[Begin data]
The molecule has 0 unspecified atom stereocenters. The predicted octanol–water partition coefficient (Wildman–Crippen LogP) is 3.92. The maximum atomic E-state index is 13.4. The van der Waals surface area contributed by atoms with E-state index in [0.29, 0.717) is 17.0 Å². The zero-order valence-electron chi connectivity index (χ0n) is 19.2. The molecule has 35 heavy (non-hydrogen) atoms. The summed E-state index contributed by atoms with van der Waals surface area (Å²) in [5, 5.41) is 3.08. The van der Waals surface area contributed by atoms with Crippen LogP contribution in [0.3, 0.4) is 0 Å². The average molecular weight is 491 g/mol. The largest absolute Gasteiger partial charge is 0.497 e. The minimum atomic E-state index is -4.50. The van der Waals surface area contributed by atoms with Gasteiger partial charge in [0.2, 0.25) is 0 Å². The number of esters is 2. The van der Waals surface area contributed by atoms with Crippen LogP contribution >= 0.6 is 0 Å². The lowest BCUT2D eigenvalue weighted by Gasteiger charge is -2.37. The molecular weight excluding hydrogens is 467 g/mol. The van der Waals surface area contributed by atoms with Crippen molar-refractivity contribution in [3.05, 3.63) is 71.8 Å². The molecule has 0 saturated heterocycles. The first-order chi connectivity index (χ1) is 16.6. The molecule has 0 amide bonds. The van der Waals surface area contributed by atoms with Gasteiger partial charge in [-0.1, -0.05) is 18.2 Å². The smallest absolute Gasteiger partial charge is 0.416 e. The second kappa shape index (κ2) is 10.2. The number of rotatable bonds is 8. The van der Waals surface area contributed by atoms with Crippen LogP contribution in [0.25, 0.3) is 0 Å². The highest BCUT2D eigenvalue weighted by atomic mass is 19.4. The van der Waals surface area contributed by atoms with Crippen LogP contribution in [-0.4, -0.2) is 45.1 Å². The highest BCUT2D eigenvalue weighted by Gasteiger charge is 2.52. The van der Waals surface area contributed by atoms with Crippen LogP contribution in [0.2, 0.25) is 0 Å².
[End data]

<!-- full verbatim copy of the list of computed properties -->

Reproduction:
The molecule has 0 unspecified atom stereocenters. The predicted octanol–water partition coefficient (Wildman–Crippen LogP) is 3.92. The maximum atomic E-state index is 13.4. The van der Waals surface area contributed by atoms with E-state index in [0.29, 0.717) is 17.0 Å². The zero-order valence-electron chi connectivity index (χ0n) is 19.2. The molecule has 35 heavy (non-hydrogen) atoms. The summed E-state index contributed by atoms with van der Waals surface area (Å²) in [5, 5.41) is 3.08. The van der Waals surface area contributed by atoms with Crippen LogP contribution in [0.3, 0.4) is 0 Å². The average molecular weight is 491 g/mol. The largest absolute Gasteiger partial charge is 0.497 e. The minimum atomic E-state index is -4.50. The van der Waals surface area contributed by atoms with Gasteiger partial charge in [0.2, 0.25) is 0 Å². The number of esters is 2. The van der Waals surface area contributed by atoms with Crippen LogP contribution >= 0.6 is 0 Å². The lowest BCUT2D eigenvalue weighted by Gasteiger charge is -2.37. The molecular weight excluding hydrogens is 467 g/mol. The van der Waals surface area contributed by atoms with Crippen molar-refractivity contribution in [3.05, 3.63) is 71.8 Å². The molecule has 0 saturated heterocycles. The first-order chi connectivity index (χ1) is 16.6. The molecule has 0 amide bonds. The van der Waals surface area contributed by atoms with Gasteiger partial charge in [-0.1, -0.05) is 18.2 Å². The smallest absolute Gasteiger partial charge is 0.416 e. The second kappa shape index (κ2) is 10.2. The number of rotatable bonds is 8. The van der Waals surface area contributed by atoms with Crippen LogP contribution in [0.25, 0.3) is 0 Å². The highest BCUT2D eigenvalue weighted by atomic mass is 19.4. The van der Waals surface area contributed by atoms with Crippen LogP contribution in [-0.4, -0.2) is 45.1 Å². The highest BCUT2D eigenvalue weighted by Gasteiger charge is 2.52. The van der Waals surface area contributed by atoms with Crippen LogP contribution in [0.2, 0.25) is 0 Å².